CINCINNATI -- Sonny Gray may have provided a good start and Joey Votto may have hit the game-winning home run in the Reds' 3-2 win over Cleveland on Monday, but catcher Tucker Barnhart also came through big time with his arm, throwing out two baserunners trying to advance in key
CINCINNATI -- Sonny Gray may have provided a good start and Joey Votto may have hit the game-winning home run in the Reds' 3-2 win over Cleveland on Monday, but catcher Tucker Barnhart also came through big time with his arm, throwing out two baserunners trying to advance in key moments.
“There’s a lot of things that Tucker does that don’t get seen, that don’t get noticed,” Votto said. “That’s the case for a lot of players, but there’s a reason that those players have jobs and get paid so well.”
The night didn’t start auspiciously for the Barnhart. Gray threw a pair of wild pitches in the dirt in the second inning, with the second one getting past the catcher and to the backstop. That allowed Oscar Mercado to score and make it a 2-0 game.
“I’m an emotional guy. But there’s nothing that gets to me more than messing up behind the plate,” said Barnhart, who won the National League's Gold Glove Award for catchers in 2017. “That’s about as frustrated as I can get on a baseball field is when I let something like that happen.”
In the top of the sixth, Francisco Lindor hit a single that snapped Gray’s streak of 12 consecutive retired batters. As Carlos Santana batted, Lindor broke for second base, and Barnhart made a perfect throw for the second out.
Runners were on first and second base for reliever Nate Jones when his slider to José Ramírez was blocked in the dirt by Barnhart. As Greg Allen took third base, the ball kicked off Barnhart’s shoulder, collarbone and jaw, but he recovered it and fired his throw to Freddy Galvis at second base. It nabbed César Hernández for the second out.
“It was just a really tough pitch to block,” Barnhart said. “They don’t usually lend themselves to putting you into a very good throwing position or a position where you can make a throw because you’re in such an awkward spot, or a guy gets such a good jump that there is just no throw to be made. For me, I was able to awkwardly knock it down. … I saw the guy at second get a late jump and I was lucky to first of all keep it front, and then secondly that I had a play to make after the fact.”
Reds manager David Bell felt both defensive stops changed the complexion of the game.
“Early in the game, he let one slip by. He’s the best we’ve ever seen at blocking balls. He’s human and that happens,” Bell said. “What’s most impressive is how he responded to that. That’s why he’s here. That’s why he’s the player he is.”
Votto, Votto, Votto (x100?)
Continuing a trend that’s been seen around Major League Baseball as it’s played this season inside empty stadiums, the Reds unveiled fan cutouts during Monday’s win over Cleveland at Great American Ball Park.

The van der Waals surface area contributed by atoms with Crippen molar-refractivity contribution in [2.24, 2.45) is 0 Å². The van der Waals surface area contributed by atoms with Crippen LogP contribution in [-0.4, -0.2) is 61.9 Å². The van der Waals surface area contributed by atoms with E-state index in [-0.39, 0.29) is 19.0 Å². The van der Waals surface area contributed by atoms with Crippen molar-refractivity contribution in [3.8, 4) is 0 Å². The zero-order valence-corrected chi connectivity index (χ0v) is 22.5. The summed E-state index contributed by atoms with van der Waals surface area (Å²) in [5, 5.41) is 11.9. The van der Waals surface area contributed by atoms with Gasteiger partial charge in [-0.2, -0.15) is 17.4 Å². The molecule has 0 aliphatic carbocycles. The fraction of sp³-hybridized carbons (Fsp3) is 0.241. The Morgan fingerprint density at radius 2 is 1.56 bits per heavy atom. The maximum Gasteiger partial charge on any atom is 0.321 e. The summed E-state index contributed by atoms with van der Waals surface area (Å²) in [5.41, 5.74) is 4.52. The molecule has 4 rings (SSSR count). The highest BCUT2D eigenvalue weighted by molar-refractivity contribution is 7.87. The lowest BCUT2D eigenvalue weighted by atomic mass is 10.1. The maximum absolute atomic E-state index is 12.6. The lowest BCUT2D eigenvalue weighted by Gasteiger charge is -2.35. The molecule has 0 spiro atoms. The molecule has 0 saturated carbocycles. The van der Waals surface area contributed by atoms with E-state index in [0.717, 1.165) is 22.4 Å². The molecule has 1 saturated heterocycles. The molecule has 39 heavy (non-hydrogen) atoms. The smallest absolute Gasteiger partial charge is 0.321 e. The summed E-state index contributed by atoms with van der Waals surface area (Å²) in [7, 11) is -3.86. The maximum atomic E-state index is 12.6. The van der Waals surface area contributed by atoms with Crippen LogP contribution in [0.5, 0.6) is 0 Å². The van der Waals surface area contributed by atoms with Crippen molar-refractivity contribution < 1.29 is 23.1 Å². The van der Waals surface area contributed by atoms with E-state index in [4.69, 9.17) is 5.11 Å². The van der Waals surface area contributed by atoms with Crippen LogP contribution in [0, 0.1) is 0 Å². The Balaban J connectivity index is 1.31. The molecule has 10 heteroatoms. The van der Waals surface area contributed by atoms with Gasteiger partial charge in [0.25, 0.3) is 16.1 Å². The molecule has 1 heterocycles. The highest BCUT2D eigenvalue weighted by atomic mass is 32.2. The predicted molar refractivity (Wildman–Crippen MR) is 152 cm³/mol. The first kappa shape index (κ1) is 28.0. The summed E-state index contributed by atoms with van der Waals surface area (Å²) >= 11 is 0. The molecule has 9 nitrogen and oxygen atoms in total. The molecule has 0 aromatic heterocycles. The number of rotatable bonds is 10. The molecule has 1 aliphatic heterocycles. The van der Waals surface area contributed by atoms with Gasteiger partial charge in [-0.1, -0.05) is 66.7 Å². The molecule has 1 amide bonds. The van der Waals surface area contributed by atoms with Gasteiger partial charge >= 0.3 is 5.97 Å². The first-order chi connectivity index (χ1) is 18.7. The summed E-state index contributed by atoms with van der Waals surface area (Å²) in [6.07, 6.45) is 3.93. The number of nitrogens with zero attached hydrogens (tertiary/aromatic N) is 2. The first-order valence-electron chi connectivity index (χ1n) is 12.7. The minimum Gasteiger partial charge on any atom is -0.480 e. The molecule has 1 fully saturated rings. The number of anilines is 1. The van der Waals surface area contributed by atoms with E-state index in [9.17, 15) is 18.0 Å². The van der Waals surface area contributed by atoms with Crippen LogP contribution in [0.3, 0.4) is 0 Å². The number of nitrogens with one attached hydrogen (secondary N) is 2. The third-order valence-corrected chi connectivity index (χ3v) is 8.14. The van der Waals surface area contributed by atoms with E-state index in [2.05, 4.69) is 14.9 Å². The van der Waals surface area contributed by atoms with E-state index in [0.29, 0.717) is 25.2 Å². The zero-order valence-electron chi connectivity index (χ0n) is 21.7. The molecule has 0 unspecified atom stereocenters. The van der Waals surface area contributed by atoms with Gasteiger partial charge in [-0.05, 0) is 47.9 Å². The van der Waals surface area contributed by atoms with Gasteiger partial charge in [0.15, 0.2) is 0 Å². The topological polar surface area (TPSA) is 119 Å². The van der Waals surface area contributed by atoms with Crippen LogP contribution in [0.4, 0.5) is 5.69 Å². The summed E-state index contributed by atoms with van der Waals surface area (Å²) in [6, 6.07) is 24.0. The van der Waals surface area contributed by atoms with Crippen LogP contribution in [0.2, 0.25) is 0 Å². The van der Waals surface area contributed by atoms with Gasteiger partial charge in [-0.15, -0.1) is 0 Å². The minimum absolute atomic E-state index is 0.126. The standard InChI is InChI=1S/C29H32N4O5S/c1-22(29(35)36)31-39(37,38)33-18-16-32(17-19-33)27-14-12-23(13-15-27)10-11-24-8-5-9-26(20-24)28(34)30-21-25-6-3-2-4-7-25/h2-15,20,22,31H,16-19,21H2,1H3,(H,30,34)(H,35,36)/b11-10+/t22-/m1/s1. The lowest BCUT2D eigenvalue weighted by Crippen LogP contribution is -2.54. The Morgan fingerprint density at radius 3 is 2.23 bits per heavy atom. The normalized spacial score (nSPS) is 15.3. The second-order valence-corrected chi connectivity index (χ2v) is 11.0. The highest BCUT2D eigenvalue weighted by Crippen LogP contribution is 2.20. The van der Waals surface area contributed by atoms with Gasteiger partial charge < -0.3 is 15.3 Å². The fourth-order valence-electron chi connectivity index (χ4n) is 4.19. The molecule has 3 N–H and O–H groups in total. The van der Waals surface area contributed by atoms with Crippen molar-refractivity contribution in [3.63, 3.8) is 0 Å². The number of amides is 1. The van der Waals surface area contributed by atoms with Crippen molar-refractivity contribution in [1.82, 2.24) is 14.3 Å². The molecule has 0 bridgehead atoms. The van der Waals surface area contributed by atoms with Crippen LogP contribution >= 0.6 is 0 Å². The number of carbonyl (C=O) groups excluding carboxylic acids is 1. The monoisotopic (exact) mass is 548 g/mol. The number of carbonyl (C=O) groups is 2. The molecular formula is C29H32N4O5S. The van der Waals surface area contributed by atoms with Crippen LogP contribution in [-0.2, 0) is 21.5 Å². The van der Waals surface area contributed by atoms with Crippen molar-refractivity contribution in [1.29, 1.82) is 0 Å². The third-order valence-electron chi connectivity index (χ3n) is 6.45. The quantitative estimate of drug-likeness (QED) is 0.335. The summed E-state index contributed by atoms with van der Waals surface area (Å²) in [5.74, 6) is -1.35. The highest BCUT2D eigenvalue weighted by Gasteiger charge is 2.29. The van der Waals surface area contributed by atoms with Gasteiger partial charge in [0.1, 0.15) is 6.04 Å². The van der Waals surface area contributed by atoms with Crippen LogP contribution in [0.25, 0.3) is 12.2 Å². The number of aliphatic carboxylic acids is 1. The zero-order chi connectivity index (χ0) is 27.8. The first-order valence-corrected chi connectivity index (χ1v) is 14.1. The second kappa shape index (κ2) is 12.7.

The cutouts cost $75 each, with proceeds going to the Reds Community Fund. Reds first baseman Joey Votto appeared to want in on the action.
• Votto wants to buy 100 cutouts of his face
“Oh, tremendous,” Votto said after Monday’s game. “So how about I buy an entire section, and it’s just my face? It’ll be 100 pictures of me. Is that a good idea? Would that be weird? Let’s get Charley Frank [from the RCF] on the horn.”
Barnhart and his wife, Sierra, bought three -- one for her and one for each of their two sons.
“It sounds like a lot of guys want their families here, which is really cool,” Barnhart said. “Maybe they’ll put them in the family section that we normally have during the games. It’d be kind of nice to wave up to your fake family.”
Lorenzen bounces back
Reliever Michael Lorenzen allowed a home run in each of his first three appearances this season, with one blown save and one loss. But on Monday, the two-way favorite delivered a perfect top of the seventh inning with two strikeouts immediately following Gray’s departure.
Bell realized that Lorenzen could have given him a second inning but instead went with Jones, who worked a scoreless eighth.
“I do think if he hadn't had a couple tough outings, there was a chance that he would have gone back last night,” Bell said of Lorenzen. “But to get one solid ending under his belt, even though he's done this a lot as far as having success, there is something to be said for getting a good inning under your belt and taking them to the next outing, just for your confidence. That was part of the decision last night too.”
Mark Sheldon has covered the Reds for MLB.com since 2006, and previously covered the Twins from 2001-05. Follow him on Twitter @m_sheldon and Facebook.